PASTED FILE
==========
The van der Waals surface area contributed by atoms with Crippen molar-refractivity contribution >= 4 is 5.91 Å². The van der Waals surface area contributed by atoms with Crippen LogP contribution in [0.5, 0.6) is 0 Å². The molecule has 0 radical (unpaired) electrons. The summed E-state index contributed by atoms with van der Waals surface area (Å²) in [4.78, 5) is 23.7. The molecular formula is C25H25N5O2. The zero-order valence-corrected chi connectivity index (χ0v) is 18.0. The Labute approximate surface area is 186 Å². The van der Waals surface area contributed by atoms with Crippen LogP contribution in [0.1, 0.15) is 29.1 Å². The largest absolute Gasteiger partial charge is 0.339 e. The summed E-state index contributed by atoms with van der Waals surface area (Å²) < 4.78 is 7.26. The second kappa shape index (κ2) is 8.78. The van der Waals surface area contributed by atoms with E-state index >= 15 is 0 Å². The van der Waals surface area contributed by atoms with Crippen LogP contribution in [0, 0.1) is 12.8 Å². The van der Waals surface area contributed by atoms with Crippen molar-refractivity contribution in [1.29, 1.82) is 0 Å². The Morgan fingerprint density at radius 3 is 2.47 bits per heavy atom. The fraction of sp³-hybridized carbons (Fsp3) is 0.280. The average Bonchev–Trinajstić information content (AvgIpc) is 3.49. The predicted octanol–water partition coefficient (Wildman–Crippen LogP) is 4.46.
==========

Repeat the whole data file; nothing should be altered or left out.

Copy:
The van der Waals surface area contributed by atoms with Crippen molar-refractivity contribution >= 4 is 5.91 Å². The van der Waals surface area contributed by atoms with Crippen LogP contribution in [0.5, 0.6) is 0 Å². The molecule has 0 radical (unpaired) electrons. The summed E-state index contributed by atoms with van der Waals surface area (Å²) in [4.78, 5) is 23.7. The molecular formula is C25H25N5O2. The zero-order valence-corrected chi connectivity index (χ0v) is 18.0. The Labute approximate surface area is 186 Å². The van der Waals surface area contributed by atoms with Crippen LogP contribution in [0.1, 0.15) is 29.1 Å². The largest absolute Gasteiger partial charge is 0.339 e. The summed E-state index contributed by atoms with van der Waals surface area (Å²) < 4.78 is 7.26. The second kappa shape index (κ2) is 8.78. The van der Waals surface area contributed by atoms with E-state index >= 15 is 0 Å². The van der Waals surface area contributed by atoms with Crippen LogP contribution in [0, 0.1) is 12.8 Å². The van der Waals surface area contributed by atoms with Crippen molar-refractivity contribution in [1.29, 1.82) is 0 Å². The Morgan fingerprint density at radius 3 is 2.47 bits per heavy atom. The fraction of sp³-hybridized carbons (Fsp3) is 0.280. The average Bonchev–Trinajstić information content (AvgIpc) is 3.49. The predicted octanol–water partition coefficient (Wildman–Crippen LogP) is 4.46.